The beautiful Palacio is unlike any building I’ve seen. If you’re after a dance performance, this will be the venue where you will see it. There is free entry into the foyer if you want to have a look at the grand interiors. Personally, I think the exterior is more impressive. If you’re there during the day, why not stroll into the park alongside the Palacio. Alameda Central is bustling at any time of the day. Street performers, playground equipment and water fountains means there’s something for anyone. When I was there, there was a huge book fair which I enjoyed browsing to see if there were any spanish books for my (beginner) level of Spanish.

Palacio de Correros de Mexico

5. Free walking tour
With many starting outside the Cathedral at the Zocolo, the free walking tour was great to see the sites and walk the streets with information. We got to see where all the main sites were, which was VERY helpful as some of these museums are on smaller streets. We walked the streets of stores selling quinceanera dresses (coming of age 15 year old party) and then suits. So organised! On this tour, we were taken to the Palacio de Correros de Mexico- the most beautiful post office you will ever see. Gold plated and a mish-mash of architectural styles, it will leave you in awe.

Courtyard of Casa de los Azulejos

6. Casa de los Azulejos
If you’re walking from Zocalo to Bellas Artes, you will probably notice the House of Tiles (covered in actual tiles from Puebla). Formally a private residence, it is now a Sanborns restaurant. The interiors are just as grand as the exterior. Our group ended up eating here and I found the food and service really good.

7. Frida Kahlo Museum
One of the famous Mexican artists, Frida’s old residence is now a museum. Make sure you book tickets in advance! Tickets are timed and are in hot demand. Being her old residence, this museum is on a quiet street in the very nice suburb of Coyoacán. The area is very hip, green and young. When you arrive, you will have to line up (even with your prebooked ticket) although the staff will call out for people with certain tickets. Inside, the house is not that big when taking into account how many tourists there are and it was cramped. The museum is one way and you just had to look and move on due to the lack of space. I like the ‘feel’ that the museum gives off- authentic and some air of Frida. I didn’t find her whole life story there but enjoyed snippets of what was presented. Unfortunately, I don’t have any pictures as you need to pay extra for this and I was also quite sick.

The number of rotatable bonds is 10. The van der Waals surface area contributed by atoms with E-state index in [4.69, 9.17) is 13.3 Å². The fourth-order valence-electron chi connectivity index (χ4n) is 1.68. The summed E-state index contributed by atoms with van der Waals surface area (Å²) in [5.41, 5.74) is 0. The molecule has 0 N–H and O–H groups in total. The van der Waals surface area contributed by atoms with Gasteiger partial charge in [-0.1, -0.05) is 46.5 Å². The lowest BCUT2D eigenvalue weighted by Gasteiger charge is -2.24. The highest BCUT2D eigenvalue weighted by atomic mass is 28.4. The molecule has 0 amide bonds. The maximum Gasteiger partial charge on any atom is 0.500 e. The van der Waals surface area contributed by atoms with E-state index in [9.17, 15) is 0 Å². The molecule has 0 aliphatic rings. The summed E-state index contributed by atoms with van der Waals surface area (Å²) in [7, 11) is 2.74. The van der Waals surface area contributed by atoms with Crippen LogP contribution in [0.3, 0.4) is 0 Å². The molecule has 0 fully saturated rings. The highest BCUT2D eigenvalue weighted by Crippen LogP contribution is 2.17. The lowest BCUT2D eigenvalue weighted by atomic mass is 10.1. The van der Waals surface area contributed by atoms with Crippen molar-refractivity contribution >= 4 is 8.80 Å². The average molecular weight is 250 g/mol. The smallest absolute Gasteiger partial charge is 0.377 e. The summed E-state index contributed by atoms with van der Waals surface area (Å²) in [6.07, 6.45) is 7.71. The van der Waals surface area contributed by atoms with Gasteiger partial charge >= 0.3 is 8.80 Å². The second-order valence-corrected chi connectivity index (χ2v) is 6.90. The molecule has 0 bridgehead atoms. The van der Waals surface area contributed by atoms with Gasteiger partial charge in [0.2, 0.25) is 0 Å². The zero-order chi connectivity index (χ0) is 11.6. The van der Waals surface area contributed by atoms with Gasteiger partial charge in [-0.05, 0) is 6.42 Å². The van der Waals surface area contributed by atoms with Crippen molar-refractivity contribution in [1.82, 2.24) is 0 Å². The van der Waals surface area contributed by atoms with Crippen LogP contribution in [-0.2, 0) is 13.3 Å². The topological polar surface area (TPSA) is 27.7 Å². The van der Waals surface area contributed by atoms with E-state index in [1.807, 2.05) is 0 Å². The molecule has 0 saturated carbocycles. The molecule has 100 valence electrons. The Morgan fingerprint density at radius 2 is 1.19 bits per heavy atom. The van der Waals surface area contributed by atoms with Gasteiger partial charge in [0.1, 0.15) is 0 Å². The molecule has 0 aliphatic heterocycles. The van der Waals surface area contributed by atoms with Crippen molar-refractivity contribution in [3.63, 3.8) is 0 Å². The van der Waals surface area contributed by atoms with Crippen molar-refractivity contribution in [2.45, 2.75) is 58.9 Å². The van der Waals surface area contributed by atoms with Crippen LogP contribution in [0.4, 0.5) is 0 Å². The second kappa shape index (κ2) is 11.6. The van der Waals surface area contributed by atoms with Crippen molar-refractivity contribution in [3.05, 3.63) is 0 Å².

8. Tacos, churros and mezcal
A trip to Mexico city is not complete without eating! Here, there are plenty of places to choose from for Tacos which are filling and delicious. The most highly rated and popular churros place is El Moro. You will need to wait if you want to dine in but luckily, you can also take away your churros and hot chocolate. I tried out a mezcal tasting session as well (mezcal’s newest fan) and tried for the first time (sadly) chapulines (grasshoppers)! Can I say, why aren’t chapulines more popular! Salty and topped with lime flavours, I quickly fell in love with the combo of mezcal and chapulines!

Gosh, still so many more things to do and see- stay tuned for my next Mexico City related post to come!

A few days in Krakow, Poland

St Mary’s Basilica and the Main Square

I feel like Krakow has something to suit everyone. In our case, it was the history. Compared to Wroclaw, Krakow was bustling and more touristy. We caught the train from Wroclaw to Krakow (1 missed train and a 3hr delay later)- we arrived in the evening and luckily we had booked a place to stay within walking distance to the train station. The hotel was outside of the walled old town but only about 10 mins walk away.

The Main Square is the biggest Medieval plaza in Europe and boy is it big. Decked out with restaurants/cafes on all sides and at the time we went, an outdoor market as well as the usual indoor market. It’s so big that the New Years Eve celebrations were done from here. You can easily spend half the day just in this Square. The St Mary’s Basilica which towers over the Main Square houses a fabulous gold covered alter. You can enter for free however you won’t get very close to the alter. Every hour, a trumpet call plays from one of the towers of the Basilica and abruptly finishes. Legends has it that this is said to be in memory of the trumpeter who use to play to warn the town of that Krakow was about to be attacked. The abrupt ending signifies the moment an arrow is said to have killed the trumpeter. If you’re spending as much time in the Square as we did, you will surely hear it.